Bear markets in the current context
The current economic and market environment remains extremely challenging, as the stock market entered bear market territory in June. Historically bear markets last for about a year, and since 1946 (post World War II), the average market decline has been approximately 32%.
However, this average is somewhat negatively distorted by three major events which crushed markets: the oil embargo of 1973, the Dot-com crash of 2000, and the financial crisis of 2008. The median decline of bear markets over this time frame was approximately 27%. At quarter end, the S&P 500 was down about 20% after six months in a downward trend.
It’s not just the stock market. The significantly negative performance of the fixed-income market has added to the pain. In addition to the overall bond market being down approximately 11% through the first half of the year, corporate and high yield bond indices were down around 14% and the municipal bond market fell approximately 9%.
Currently, valuations, as measured by yields in the bond market and P/E multiples in the stock market, are at levels not seen since 2018. In the bond market, after years of paltry returns, fixed income investors can obtain yields of approximately 5% in investment grade corporate bonds, more than 8% in high yield bonds, and 3% to 5% in municipal bonds, depending on credit quality. If the Fed is successful in bringing inflation down to its 2% long-range target, current market yields will likely be rewarding for long-term investors.
In the stock market, historically an investor who buys into the market and holds for 10 years when the valuation multiple of the S&P 500 is at 16 times earnings – approximately the level at quarter end - is rewarded with returns that have averaged in the mid- to high-single digits on an annualized basis. Sectors of the equity market that are valued at even lower valuation levels than historical averages, such as small cap and international stocks, could generate even more attractive returns over that same 10-year time span.
A look ahead
Looking forward in the near term, risks remain that the stock market could decline further, approaching typical bear markets in terms of duration and overall decline. The Fed has been clear that it intends raise rates until inflation is quelled. It likely would take a more severe market downturn or a meaningful recession for the Fed to pivot to an easing stance before inflation falls.
Given this market environment, here are our views on economic and market prospects:
Volatility. We expect volatility to remain high until there is greater clarity on inflation and the economy.
Inflation. There are tentative signs that inflation may be peaking, which if sustained, would provide a foundation for markets to first stabilize and then begin to recover. We expect inflation to peak in the second half of this year. Forward market inflation expectations already have fallen due to an expected economic slowdown. A wild card is commodity prices, which are somewhat hostage to geopolitical risks, such as the Ukraine war.
Recession. Estimated probabilities of a recession are increasing but vary, with most estimates in a range of about a 30% to 60% probability, which appears reasonable. If the economy does tip into a recession, it’s likely to be moderate given the underlying strength of both consumers and companies, including low household debt levels, high consumer savings, strong business balance sheets, and a solid employment market.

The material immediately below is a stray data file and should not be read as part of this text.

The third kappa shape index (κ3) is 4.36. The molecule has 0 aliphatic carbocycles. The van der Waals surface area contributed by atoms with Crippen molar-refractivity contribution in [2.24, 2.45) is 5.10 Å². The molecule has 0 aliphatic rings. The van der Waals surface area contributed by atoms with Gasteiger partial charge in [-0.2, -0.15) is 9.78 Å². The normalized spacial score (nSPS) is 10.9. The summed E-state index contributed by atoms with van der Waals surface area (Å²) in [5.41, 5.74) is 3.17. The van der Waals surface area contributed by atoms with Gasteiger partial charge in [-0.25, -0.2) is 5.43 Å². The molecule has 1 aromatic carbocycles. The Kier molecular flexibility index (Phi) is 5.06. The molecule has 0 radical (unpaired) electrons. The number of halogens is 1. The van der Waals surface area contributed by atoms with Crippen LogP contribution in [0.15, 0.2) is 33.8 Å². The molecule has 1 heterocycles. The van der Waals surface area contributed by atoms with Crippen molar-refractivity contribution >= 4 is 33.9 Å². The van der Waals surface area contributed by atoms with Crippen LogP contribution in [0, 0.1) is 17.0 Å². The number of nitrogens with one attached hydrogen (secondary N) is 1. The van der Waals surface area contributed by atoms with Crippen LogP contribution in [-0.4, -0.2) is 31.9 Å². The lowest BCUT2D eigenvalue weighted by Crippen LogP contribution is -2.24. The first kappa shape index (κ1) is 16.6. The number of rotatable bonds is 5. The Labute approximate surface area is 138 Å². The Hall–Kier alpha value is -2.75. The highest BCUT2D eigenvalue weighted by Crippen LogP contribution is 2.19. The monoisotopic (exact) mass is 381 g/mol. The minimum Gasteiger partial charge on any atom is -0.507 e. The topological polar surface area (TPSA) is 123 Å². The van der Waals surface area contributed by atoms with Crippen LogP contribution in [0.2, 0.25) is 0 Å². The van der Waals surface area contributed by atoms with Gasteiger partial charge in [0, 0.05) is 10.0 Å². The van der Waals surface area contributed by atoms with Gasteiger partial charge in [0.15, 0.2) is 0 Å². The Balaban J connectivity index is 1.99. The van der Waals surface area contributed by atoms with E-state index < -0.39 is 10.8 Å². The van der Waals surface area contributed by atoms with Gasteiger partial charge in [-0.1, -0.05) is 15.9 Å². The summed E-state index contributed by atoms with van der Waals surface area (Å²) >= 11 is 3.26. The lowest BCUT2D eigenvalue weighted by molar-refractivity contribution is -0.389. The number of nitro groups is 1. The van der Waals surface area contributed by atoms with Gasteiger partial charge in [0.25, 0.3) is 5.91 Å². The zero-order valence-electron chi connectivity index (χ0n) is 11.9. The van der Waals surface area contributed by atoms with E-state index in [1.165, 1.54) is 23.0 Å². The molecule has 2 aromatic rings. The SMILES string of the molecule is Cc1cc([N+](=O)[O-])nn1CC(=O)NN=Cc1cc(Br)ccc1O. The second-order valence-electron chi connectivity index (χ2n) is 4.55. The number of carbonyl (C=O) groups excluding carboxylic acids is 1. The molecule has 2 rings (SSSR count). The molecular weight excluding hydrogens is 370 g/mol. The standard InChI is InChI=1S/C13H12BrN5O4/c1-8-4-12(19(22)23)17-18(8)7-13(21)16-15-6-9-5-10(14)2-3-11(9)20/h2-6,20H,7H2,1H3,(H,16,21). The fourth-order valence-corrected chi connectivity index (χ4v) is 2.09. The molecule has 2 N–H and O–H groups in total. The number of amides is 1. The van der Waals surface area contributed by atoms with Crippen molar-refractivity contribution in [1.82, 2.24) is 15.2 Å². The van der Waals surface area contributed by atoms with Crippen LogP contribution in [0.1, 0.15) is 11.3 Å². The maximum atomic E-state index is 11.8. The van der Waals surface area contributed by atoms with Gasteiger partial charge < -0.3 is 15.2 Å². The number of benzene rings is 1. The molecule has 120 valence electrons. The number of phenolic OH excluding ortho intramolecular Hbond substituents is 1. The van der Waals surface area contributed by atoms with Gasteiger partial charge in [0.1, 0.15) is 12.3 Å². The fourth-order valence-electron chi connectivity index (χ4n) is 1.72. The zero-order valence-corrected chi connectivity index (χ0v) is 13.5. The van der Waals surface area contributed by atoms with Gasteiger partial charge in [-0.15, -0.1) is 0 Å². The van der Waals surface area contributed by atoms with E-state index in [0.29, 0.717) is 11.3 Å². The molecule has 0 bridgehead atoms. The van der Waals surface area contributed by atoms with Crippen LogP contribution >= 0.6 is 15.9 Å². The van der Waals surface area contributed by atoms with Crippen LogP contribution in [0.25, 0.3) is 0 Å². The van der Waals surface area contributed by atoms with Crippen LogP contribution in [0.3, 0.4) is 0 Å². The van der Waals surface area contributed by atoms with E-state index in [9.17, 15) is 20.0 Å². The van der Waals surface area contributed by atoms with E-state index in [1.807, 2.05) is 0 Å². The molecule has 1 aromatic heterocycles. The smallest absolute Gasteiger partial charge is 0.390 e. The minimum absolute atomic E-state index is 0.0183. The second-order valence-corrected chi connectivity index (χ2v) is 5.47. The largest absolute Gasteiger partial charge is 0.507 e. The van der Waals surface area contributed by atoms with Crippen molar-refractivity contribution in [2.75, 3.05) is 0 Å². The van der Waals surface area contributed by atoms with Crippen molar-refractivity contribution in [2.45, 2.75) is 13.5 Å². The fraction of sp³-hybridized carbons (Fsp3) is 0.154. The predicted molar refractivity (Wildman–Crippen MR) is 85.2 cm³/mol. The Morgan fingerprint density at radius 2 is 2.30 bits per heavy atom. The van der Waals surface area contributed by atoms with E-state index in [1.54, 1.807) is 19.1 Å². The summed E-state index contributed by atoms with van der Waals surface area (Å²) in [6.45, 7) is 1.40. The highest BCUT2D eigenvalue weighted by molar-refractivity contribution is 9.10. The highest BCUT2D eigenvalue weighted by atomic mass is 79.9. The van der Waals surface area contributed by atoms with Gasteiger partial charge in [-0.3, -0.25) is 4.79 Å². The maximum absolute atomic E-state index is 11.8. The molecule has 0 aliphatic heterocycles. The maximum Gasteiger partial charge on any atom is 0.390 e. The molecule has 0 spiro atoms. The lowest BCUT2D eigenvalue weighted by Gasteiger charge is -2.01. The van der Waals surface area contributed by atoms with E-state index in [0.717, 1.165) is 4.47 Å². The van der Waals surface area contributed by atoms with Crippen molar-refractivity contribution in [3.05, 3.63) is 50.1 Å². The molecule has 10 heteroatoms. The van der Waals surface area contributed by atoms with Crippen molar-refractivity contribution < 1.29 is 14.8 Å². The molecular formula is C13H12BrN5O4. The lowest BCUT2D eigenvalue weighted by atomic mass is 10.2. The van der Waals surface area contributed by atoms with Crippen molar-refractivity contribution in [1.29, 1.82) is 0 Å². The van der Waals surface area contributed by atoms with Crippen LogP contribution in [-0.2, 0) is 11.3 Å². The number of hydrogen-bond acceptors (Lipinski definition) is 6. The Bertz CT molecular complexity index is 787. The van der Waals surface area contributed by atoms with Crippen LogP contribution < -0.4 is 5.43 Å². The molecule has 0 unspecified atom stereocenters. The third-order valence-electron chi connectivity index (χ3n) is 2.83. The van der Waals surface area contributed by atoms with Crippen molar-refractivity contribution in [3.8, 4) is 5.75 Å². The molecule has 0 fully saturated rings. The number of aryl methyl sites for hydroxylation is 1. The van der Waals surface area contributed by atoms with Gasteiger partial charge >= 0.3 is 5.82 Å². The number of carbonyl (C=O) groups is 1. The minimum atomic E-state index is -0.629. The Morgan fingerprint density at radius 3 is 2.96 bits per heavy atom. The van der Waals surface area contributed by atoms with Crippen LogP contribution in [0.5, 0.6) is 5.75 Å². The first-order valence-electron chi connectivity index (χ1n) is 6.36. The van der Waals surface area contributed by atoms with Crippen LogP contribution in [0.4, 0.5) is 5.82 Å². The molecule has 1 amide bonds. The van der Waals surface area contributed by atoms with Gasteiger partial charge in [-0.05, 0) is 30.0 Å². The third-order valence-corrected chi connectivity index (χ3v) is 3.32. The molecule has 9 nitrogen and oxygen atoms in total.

Equity markets. Markets already have priced in an economic slowdown, but more downside likely remains in a recessionary scenario. Valuations and market prices, however, have reached levels that are more attractive to long-term investors, even if there are more near-term declines. The S&P 500 is at levels where the probability of long-term gains is high. Historically, once the market hits bear market levels (down 20%) average performance of the next 12 months has been 16%, with a 17% chance of a loss. Additionally, some of the sharpest upward rallies tend to be coming out of bear markets.
Interest rates. Interest rates have fallen from peak levels as markets have started pricing in Fed rate cuts next year in response to recession risks. In the near-term, we expect interest rates to trade within a range below peak levels seen in June. What could break this range? A recession likely would lead to significantly lower rates, while higher than expected inflation could trigger a renewed surge in rates.
Yields. Yields in the corporate and municipal bond market look significantly more attractive, particularly if inflation continues to soften over time and rates fall.
Real estate. With mortgages rates up, the housing market should continue to cool off. Longer-term, strong demand and a shortage of housing should support the market.
In terms of asset allocation, we’re close to our normal allocation of modestly overweight equities, with an overweight to domestic equities. Once we feel comfortable that inflation is sustainably starting to decline and economic risks are priced in, we intend to start adding to risk assets – both equities and credit, such as high yield bonds. We have been positioned for higher rates all year but recently moved close to neutral given increasing concerns over an economic slowdown, which typically pulls down interest rates.
Also, it’s important to remember that bear markets eventually do come to an end. Patience and discipline are required to not only wait out these difficult periods, but to also start allocating capital to risk assets when the environment still seems negative, and valuations are attractive.